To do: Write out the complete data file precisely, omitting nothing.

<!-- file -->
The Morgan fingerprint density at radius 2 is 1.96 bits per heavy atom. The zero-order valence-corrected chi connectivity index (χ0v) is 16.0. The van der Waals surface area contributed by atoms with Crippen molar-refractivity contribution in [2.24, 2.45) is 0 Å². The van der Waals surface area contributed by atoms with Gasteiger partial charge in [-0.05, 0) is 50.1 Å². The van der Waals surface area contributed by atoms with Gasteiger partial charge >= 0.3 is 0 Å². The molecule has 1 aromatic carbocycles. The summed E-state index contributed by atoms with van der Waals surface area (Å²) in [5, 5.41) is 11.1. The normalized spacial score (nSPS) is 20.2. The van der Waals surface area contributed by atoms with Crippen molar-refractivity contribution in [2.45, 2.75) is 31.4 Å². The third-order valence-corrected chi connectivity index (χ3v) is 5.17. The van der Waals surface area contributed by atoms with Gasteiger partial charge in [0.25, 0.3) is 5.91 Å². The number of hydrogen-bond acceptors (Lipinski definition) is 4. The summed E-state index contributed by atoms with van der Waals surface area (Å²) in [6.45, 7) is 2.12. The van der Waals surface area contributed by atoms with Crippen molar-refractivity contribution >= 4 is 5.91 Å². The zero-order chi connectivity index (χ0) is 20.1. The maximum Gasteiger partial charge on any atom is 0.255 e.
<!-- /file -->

The Morgan fingerprint density at radius 2 is 1.96 bits per heavy atom. The zero-order valence-corrected chi connectivity index (χ0v) is 16.0. The van der Waals surface area contributed by atoms with Crippen molar-refractivity contribution in [2.24, 2.45) is 0 Å². The van der Waals surface area contributed by atoms with Gasteiger partial charge in [-0.05, 0) is 50.1 Å². The van der Waals surface area contributed by atoms with Gasteiger partial charge >= 0.3 is 0 Å². The molecule has 1 aromatic carbocycles. The summed E-state index contributed by atoms with van der Waals surface area (Å²) in [5, 5.41) is 11.1. The normalized spacial score (nSPS) is 20.2. The van der Waals surface area contributed by atoms with Crippen molar-refractivity contribution in [2.45, 2.75) is 31.4 Å². The third-order valence-corrected chi connectivity index (χ3v) is 5.17. The van der Waals surface area contributed by atoms with Gasteiger partial charge in [0.25, 0.3) is 5.91 Å². The number of hydrogen-bond acceptors (Lipinski definition) is 4. The summed E-state index contributed by atoms with van der Waals surface area (Å²) in [6.45, 7) is 2.12. The van der Waals surface area contributed by atoms with Crippen molar-refractivity contribution >= 4 is 5.91 Å². The zero-order chi connectivity index (χ0) is 20.1. The maximum Gasteiger partial charge on any atom is 0.255 e.